Authors: Thierry DeMees
Black holes generally are defined as stellar objects which do not release any light. The Schwarzschild radius, derivedfrom GRT, defines the horizon radius for non-rotating black holes. The Kerr metric is supposed to define the “eventhorizon” of rotating black holes, and this metric is derived from generally “acceptable” principles. The limit for theKerr metric's horizon for non-rotating black holes is the Schwarzschild radius.By analyzing the horizon outcome for rotating and non-rotating black holes, using the Maxwell Analogy for Gravitation(MAG) (or historically more correctly: the Heaviside Analogy for Gravitation, often called gravitomagnetism), Ifind that the Kerr metric must be incomplete in relation to the definition of “event” horizons of rotating black holes. Ifthe Maxwell Analogy for Gravitation (gravitomagnetism) is supposed to be “a good approach” of GRT, we may assumethat it is a valid analysis tool for the star horizon metrics.The Kerr metric only defines the horizons for light, but not the “mass-horizons”. I find both the “light-horizons” and thethe “mass-horizons” based on MAG. Moreover, I deduct the equatorial radii of rotating black holes. The probable originof the minutes-lasting gamma bursts near black holes is unveiled as well. Finally, I deduct the spin velocity of blackholes with a 'Critical Compression Radius'.The deductions are based on the findings of my papers “Did Einstein cheat?”, “On the geometry of rotary stars andblack holes” and “On the orbital velocities nearby rotary stars and black holes”.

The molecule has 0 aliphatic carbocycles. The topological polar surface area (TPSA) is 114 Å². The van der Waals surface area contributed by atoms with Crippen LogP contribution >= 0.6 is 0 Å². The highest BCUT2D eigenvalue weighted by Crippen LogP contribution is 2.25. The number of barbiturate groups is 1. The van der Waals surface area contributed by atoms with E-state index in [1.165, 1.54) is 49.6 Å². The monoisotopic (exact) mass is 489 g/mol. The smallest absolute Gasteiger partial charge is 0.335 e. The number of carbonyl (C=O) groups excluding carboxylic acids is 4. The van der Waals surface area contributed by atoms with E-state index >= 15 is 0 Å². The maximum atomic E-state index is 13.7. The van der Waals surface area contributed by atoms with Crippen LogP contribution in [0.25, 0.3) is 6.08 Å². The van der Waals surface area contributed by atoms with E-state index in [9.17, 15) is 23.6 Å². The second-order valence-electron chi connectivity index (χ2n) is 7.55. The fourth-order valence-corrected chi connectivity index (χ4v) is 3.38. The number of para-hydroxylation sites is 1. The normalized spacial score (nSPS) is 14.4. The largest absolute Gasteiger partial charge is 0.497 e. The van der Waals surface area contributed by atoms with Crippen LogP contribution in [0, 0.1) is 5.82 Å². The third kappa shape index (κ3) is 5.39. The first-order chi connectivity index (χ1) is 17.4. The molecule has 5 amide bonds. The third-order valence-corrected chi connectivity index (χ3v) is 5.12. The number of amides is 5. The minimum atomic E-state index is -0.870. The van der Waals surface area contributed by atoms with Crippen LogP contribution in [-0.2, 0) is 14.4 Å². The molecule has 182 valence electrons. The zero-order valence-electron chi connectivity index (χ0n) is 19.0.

Comments: 12 Pages.
[v1] 2012-05-05 11:48:43
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